Upcoming Conference on Trauma Narratives in India

Will be presenting a paper at a very interesting conference happening in Kerala which looks at trauma narratives in the Indian subcontinent. Dates are 5th and 6th September 2013 and I think registration is possible on the days of the event. More information here: St. Thomas College, Kozhencherry

The abstract of the paper I will be presenting:

The Complicit Camera: Ethics of Attending to Survivors and Trauma Narratives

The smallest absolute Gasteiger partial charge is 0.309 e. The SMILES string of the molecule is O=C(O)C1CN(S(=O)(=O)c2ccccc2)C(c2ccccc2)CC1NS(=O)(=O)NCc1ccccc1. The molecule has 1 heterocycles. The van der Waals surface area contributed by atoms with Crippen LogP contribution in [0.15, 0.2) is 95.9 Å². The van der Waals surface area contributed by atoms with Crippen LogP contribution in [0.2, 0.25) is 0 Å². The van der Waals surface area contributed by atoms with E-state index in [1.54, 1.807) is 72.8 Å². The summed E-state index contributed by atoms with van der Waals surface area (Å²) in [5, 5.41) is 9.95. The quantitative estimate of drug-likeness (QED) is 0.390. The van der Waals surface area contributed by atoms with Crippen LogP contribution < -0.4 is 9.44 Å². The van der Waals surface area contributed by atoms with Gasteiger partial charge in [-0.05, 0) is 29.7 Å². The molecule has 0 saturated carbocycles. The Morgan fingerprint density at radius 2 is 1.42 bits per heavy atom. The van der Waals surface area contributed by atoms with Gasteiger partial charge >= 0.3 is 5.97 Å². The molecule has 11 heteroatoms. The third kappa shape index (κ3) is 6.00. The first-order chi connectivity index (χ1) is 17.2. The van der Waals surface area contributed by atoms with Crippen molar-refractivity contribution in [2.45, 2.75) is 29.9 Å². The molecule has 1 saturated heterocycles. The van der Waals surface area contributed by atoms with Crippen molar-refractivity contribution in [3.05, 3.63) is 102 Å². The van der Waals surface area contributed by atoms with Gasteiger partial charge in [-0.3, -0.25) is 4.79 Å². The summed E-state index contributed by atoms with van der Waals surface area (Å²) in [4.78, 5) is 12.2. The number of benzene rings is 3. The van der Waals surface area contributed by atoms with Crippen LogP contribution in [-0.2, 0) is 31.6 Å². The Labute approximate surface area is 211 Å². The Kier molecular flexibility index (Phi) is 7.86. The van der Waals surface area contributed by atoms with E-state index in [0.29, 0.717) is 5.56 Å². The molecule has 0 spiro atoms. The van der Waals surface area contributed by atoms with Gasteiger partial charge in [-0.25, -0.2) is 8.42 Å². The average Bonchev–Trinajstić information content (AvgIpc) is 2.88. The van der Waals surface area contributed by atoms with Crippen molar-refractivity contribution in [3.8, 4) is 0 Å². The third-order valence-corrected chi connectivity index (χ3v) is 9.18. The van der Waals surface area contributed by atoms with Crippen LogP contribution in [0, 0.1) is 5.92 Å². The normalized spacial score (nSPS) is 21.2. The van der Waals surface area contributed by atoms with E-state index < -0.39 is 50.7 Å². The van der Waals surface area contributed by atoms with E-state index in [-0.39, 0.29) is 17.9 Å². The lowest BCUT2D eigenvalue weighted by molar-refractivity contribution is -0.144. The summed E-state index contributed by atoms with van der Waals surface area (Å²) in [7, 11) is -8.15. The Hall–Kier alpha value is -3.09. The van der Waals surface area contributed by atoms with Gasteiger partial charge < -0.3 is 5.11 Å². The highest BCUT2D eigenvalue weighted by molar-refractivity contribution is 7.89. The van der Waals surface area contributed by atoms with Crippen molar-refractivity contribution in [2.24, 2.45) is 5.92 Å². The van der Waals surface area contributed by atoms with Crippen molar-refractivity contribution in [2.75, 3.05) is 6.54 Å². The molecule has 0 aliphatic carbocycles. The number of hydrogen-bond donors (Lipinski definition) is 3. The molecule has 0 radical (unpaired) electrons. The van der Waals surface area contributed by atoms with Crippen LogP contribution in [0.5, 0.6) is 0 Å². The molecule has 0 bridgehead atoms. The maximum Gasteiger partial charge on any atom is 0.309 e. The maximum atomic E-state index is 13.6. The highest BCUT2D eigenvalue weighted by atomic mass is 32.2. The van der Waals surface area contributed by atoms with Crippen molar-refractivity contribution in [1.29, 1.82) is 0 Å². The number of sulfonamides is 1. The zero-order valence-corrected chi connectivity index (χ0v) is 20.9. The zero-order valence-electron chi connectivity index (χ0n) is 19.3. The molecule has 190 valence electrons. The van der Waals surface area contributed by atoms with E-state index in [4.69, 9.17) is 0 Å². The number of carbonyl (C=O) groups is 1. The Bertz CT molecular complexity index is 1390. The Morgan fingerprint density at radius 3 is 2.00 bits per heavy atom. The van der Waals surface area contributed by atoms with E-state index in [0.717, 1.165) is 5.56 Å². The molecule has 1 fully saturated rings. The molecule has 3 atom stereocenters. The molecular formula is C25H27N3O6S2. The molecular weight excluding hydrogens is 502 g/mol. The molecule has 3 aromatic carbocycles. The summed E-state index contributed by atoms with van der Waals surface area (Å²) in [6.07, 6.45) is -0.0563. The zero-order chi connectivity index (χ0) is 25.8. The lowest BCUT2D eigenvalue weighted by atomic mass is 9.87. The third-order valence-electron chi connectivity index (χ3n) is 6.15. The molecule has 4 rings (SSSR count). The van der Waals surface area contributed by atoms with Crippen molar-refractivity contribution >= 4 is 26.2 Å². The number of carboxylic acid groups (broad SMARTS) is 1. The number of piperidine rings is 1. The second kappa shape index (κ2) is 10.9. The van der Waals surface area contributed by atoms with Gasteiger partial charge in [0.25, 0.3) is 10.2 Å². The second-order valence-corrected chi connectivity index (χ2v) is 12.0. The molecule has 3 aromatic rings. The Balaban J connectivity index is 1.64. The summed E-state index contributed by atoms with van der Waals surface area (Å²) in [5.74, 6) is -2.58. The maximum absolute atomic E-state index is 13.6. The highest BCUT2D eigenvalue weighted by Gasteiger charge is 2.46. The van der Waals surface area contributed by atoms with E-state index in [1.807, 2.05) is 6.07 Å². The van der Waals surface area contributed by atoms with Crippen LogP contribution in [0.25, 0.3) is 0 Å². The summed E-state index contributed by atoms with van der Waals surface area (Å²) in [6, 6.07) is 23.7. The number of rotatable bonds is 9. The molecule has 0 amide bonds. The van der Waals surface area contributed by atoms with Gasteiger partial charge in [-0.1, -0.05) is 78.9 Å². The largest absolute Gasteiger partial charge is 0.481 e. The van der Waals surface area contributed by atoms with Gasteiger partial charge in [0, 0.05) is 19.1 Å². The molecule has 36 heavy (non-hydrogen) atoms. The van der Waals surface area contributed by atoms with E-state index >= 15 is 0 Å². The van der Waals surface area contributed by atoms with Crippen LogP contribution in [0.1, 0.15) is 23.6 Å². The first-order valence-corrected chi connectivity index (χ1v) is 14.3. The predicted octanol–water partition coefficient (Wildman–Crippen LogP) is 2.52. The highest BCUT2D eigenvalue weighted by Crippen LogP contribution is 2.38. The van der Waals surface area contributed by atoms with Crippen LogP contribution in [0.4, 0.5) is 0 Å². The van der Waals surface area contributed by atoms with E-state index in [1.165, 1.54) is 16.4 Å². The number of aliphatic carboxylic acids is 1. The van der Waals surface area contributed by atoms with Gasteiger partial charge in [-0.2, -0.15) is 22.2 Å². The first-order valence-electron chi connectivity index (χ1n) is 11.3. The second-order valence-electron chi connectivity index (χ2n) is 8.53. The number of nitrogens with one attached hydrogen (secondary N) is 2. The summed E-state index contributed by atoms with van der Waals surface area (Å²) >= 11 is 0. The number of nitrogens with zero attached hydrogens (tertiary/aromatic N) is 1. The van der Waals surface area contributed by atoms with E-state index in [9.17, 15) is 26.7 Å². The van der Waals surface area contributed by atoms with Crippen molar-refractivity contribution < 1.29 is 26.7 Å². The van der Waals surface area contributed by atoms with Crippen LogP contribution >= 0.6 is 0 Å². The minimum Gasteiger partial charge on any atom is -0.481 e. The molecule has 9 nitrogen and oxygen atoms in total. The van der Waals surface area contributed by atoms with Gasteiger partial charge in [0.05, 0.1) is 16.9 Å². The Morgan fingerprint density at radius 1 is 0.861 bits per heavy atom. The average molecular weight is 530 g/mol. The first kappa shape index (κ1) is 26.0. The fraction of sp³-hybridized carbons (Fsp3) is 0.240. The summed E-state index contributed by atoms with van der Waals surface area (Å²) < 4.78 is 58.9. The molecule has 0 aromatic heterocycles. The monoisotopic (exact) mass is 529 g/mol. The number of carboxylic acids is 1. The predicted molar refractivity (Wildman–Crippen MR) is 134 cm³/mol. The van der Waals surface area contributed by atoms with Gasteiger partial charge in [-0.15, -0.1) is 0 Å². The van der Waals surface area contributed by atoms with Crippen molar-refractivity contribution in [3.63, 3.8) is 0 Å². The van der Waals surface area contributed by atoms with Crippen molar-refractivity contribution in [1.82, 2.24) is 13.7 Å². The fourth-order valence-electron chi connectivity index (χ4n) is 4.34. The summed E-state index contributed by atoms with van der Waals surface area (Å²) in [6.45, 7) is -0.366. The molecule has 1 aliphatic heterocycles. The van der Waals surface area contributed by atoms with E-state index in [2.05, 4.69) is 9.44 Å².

This paper seeks to look at the ethical issues inherent in the space of representation with regard to trauma narratives specifically looking at witness testimonies that speak or are trying to speak about an event/events on camera. Using Jacques Lacan’s understanding of trauma as the “missed encounter” I look at the documentary “Inshallah Kashmir”, that explores the situation in Kashmir, to question and investigate the traumatic effects of gaps, ruptures, silences that putting a camera by an outsider, with power, in such a field produces within representation. If trauma, according to Lacan, inhabits the field of the unrepresentable and the unspeakable then what are we as spectators, as the other, being allowed to see, what are we being allowed to hear and what is it that becomes inaccessible? How does the filmmaker then, standing in a position of power, through his own voice and control over visual representation, use the difficulties inherent in the speaking of trauma to render his own interpretation of the event as the only true interpretation, an interpretation that then produces the conditions that keep the status quo rendering the frame itself complicit in the perpetuation of violence? I will also do this by exploring the insider/outsider binary through a reading of 5 Broken Cameras, a documentary based on footage shot by a resident of Bil`in which saw a Palestinian resistance to Israeli occupation. Looking for an ethical way of addressing of trauma in visual practice I use Judith Butler’s work on images of Abu Ghraib and the idea of circulation, of images, as resisting official narratives to read images/sounds/music that exist elsewhere, made by witnesses impacted on by the violence, and which circulate as testimonies, as evidence, as readings of the events that make up Kashmir. These will be explored as an attempt to come as close to retelling trauma as is possible through the use of different kinds of visual and sound practices.

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